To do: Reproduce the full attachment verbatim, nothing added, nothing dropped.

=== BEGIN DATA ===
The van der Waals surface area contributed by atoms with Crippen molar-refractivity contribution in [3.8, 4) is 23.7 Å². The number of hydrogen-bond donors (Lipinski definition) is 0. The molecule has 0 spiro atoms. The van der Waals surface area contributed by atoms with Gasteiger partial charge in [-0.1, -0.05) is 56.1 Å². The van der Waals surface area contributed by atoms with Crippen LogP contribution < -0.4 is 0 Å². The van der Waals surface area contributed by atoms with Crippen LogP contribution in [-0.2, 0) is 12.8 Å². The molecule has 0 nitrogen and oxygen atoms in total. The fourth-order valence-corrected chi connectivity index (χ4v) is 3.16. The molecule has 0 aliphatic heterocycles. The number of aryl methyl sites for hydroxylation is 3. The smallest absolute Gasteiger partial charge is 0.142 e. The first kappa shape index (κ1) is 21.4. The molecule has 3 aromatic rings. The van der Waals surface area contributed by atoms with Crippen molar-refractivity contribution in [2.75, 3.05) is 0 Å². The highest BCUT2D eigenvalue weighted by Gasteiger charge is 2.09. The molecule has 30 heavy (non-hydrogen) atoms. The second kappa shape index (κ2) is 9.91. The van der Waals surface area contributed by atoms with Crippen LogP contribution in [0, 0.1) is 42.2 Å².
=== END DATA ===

The van der Waals surface area contributed by atoms with Crippen molar-refractivity contribution in [3.8, 4) is 23.7 Å². The number of hydrogen-bond donors (Lipinski definition) is 0. The molecule has 0 spiro atoms. The van der Waals surface area contributed by atoms with Gasteiger partial charge in [-0.1, -0.05) is 56.1 Å². The van der Waals surface area contributed by atoms with Crippen LogP contribution < -0.4 is 0 Å². The van der Waals surface area contributed by atoms with Crippen LogP contribution in [-0.2, 0) is 12.8 Å². The molecule has 0 nitrogen and oxygen atoms in total. The fourth-order valence-corrected chi connectivity index (χ4v) is 3.16. The molecule has 0 aliphatic heterocycles. The number of aryl methyl sites for hydroxylation is 3. The smallest absolute Gasteiger partial charge is 0.142 e. The first kappa shape index (κ1) is 21.4. The molecule has 3 aromatic rings. The van der Waals surface area contributed by atoms with Crippen molar-refractivity contribution in [2.75, 3.05) is 0 Å². The highest BCUT2D eigenvalue weighted by Gasteiger charge is 2.09. The molecule has 30 heavy (non-hydrogen) atoms. The second kappa shape index (κ2) is 9.91. The van der Waals surface area contributed by atoms with Crippen LogP contribution in [0, 0.1) is 42.2 Å².